Almost all medics on scene during the Bataan Memorial Death March have a much longer and trying day than most marchers out on the difficult terrain. These medics, several of them volunteers, help ensure the health of all participants and spectators throughout the day.
“Last year it was a lot cooler. This year we’re expecting more heat injuries,” said WSMR McAfee Commander Lt. Col. Elba Villacorta before the start of the march.
Villacorta said it takes months for them to prepare and coordinate for Bataan. She said their day started at 3 a.m. the morning of Bataan. Those who traveled up from Fort Bliss started their day at 1 a.m. A medic’s day usually does not end until the last marcher finishes.
The Bataan Memorial Death March is a 26.2 mile event held annually at White Sands Missile Range in honor of the individuals who survived and those who died during the World War II death march at the hands of the Japanese in 1942 on the Bataan Peninsula in the Philippines.
There are seven medical tents throughout the course plus the support of helicopter evacuation. On average there are about 30 medical personnel at each medical tent. This year there were over 400 medical volunteers. The volunteers range from civilian, military, and federal and state organizations from four different states.
“Our clinic cannot sponsor without the support of our volunteer physicians, nurses, EMT’s and first responders,” Villacorta said.
BorderRac Texas, DMAT, McAfee, and William Beaumont each provide medics throughout the course of the march. Most medical facilities use this event as a voluntary training exercise for the year.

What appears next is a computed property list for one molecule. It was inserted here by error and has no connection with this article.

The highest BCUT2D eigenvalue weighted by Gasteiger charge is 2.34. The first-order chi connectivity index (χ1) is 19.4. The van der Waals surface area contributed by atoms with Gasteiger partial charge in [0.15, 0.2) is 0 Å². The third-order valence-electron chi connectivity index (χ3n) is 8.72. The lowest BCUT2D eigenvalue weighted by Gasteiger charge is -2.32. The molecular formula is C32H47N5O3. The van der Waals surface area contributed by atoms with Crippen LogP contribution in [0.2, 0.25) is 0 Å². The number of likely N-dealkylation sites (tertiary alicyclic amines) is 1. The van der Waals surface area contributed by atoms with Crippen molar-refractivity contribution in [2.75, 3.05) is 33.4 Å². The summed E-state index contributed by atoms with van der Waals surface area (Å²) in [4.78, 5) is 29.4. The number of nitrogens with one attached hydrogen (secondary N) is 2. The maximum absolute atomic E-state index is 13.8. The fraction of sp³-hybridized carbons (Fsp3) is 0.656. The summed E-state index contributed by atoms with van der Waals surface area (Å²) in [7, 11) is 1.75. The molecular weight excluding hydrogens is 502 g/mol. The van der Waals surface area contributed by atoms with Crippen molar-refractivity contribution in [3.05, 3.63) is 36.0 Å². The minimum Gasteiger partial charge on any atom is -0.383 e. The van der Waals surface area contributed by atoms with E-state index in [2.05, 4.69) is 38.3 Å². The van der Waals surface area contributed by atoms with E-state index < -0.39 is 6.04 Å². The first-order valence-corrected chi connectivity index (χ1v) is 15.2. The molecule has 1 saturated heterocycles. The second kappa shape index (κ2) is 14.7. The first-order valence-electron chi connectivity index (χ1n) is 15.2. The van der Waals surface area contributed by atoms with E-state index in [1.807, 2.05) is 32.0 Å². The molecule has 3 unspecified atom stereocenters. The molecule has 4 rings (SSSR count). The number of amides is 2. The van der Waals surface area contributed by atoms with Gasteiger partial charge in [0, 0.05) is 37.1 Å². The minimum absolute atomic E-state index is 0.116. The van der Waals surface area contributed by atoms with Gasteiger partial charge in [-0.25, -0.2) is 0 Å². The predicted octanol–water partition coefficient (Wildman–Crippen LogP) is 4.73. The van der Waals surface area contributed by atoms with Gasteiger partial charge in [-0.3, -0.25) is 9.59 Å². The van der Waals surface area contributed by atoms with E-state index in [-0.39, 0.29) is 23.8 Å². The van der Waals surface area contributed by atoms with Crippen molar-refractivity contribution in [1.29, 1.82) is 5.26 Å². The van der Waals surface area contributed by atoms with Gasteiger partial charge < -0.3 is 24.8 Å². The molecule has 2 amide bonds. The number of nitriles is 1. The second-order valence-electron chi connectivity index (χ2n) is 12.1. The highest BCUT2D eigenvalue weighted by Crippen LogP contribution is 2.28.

“We get tremendous support from the medical side,” said WSMR Family, Morale, Welfare, and Recreation Director Steve Zagar. “Medics are a show stopper. If we didn’t have medics we couldn’t safely conduct this march.”
This year the medics treated over 1,300 participants. There were 7 medical ground evacuations as opposed to last year’s eight.
“Most of them want to finish and don’t want to be disqualified. Some are just not used to the altitude,” Villacorta said.
Ken Smith, who volunteered from UTAH DMAT said the main issues he sees throughout the trail is poorly fitted footwear, bad sock choices, and not drinking enough fluids. Smith said all shoes need to be broken in before a race, socks should be a polyester material, and people should wear two pairs of socks to prevent sliding and chaffing.
“It’s been the same as usual. A lot of blisters and foot care, and minor dehydration. There are tons of people who have dropped out,” Smith said during a midday interview the day of the event.
Smith said he expected more heat related injuries after midday because that is when the temperature begins to rise.
Smith has been volunteering for five years. Though the march serves as a voluntary training for Smith and many other volunteer medics, that didn’t seem to be the reason why any of the medics volunteered. In a social media profile, Smith said he had strong volunteer roots.
The last two marchers, who were wounded warriors, finished the course at 9:39 p.m. The medics were not released for the day until 10:30 p.m.